Alverno College JoAnn McGrath School of Nursing
Welcome to the Alverno College JoAnn McGrath School of Nursing! This program began in 1932 and is fully accredited. Since we began, our focus has been on advancing the learner’s nursing abilities in teaching and clinical practice. Learners in this curriculum are at the heart of the Nursing program and their learning is central to all of our activities.
Through the undergraduate education of women, the mission of the School of Nursing at Alverno is to prepare professional practitioners who are committed to meeting the health needs of people of all ages and who are prepared for the pursuit of graduate education. The student’s learning and personal and professional development are the central focus of the School’s faculty and staff. Through the graduate education of women and men in nursing, the School of Nursing extends its mission of service, strengthens its ties to the community, and affects the education and well-being of diverse populations. The accomplishments of the School are measured by how well we carry out our central mission.
The School of Nursing’s faculty and staff hold as our vision that each learner will experience visionary learning for a lifetime of influence.
Our Philosophy of Nursing Education
We, the nursing faculty at Alverno College, believe the focus of our work is the student’s development as a person and as a professional. We create guided experiences that specifically center the student on relating skills and abilities to personal goals. We prepare a professional who is ethical, proactive, competent; dedicated to lifelong learning principles, and able to meet ever-changing societal needs.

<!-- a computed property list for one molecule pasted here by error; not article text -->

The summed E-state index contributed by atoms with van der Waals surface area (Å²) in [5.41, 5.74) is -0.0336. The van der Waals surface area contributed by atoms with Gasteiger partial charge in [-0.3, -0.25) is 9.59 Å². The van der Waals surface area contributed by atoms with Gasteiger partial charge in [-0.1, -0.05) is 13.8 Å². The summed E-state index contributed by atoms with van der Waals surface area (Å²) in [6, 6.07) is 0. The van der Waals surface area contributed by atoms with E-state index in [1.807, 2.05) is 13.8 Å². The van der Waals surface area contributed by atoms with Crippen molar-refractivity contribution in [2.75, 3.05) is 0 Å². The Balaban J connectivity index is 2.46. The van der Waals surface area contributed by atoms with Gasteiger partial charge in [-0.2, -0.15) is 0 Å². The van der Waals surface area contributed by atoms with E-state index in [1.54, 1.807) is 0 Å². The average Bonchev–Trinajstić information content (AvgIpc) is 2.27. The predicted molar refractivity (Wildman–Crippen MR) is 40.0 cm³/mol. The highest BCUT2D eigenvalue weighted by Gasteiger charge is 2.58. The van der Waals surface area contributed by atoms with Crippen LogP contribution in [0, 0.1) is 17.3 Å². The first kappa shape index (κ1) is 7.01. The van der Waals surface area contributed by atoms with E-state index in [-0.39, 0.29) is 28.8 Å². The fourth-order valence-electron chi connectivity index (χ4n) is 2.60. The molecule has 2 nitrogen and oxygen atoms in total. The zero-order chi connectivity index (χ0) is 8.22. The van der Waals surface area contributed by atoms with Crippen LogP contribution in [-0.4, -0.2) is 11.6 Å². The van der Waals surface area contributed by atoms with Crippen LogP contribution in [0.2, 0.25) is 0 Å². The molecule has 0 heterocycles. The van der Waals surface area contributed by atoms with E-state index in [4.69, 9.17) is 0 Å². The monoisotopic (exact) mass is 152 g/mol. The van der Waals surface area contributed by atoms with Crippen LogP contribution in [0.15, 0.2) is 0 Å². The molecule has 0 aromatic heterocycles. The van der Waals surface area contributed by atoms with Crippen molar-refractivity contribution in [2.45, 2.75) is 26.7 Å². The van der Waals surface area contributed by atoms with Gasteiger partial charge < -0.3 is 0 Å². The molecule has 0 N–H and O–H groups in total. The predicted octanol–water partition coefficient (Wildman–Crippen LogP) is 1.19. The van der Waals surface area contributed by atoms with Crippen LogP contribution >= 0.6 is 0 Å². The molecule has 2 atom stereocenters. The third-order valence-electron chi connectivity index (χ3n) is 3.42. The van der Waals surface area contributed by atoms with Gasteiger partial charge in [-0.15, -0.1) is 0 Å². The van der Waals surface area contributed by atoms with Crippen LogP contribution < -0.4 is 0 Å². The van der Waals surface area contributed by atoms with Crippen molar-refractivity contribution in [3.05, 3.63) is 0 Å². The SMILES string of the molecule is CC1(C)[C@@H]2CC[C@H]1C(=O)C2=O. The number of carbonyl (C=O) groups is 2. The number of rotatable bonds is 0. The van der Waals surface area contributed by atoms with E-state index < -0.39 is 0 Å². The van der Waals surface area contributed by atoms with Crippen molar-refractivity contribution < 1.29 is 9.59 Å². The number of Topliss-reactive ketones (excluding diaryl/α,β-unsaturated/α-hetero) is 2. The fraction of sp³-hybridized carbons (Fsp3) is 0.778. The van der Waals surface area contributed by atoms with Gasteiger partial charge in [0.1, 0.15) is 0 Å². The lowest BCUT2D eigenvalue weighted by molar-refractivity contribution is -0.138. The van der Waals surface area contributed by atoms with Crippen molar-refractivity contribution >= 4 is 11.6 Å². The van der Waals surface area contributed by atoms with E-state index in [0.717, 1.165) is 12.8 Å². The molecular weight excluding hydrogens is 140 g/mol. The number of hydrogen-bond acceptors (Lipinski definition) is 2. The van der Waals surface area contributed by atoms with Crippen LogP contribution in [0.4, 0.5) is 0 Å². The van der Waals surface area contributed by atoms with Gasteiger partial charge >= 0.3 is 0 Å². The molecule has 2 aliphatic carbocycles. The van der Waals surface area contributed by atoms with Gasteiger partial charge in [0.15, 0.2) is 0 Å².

As a faculty, we believe that ability- and performance-based baccalaureate education is the ideal preparation for the professional nurse. Faculty members purposefully select and define eight abilities that reflect contemporary life requirements as the framework for the baccalaureate degree. Students are immersed in a liberal arts framework that merges concepts from the natural and behavioral sciences, arts and humanities, and nursing sciences. This integration provides the framework for client-centered nursing practice, the foundation for scientific inquiry and research, ethical decision making, leadership in the practice and the profession of nursing, and a commitment to lifelong learning. Alverno’s abilities-based graduate nursing education extends these principles into advanced practice and education roles.
A basic Alverno principle is that education goes beyond knowing to being able to do what one knows. Therefore, nursing faculty members are committed to a process of outcome-oriented performance including public criteria, feedback, and self-assessment, which over time results in professional competence. Because self-awareness of one’s learning style and needs is a necessary characteristic of a competent professional, nursing faculty focus significantly on the process of self-assessment. Through careful reflection on one’s learning experiences, beliefs, and feelings about the practice of professional nursing and society’s expectations of professional nursing, the student gains an appreciation of one’s evolving professional self.
As accomplished learners, researchers, practitioners, and socialized professionals, Alverno faculty members serve as role models of lifelong learning. Our goal is to promote a process of teaching and learning that provides guidance to students in the development of their career goals and advanced nursing practice.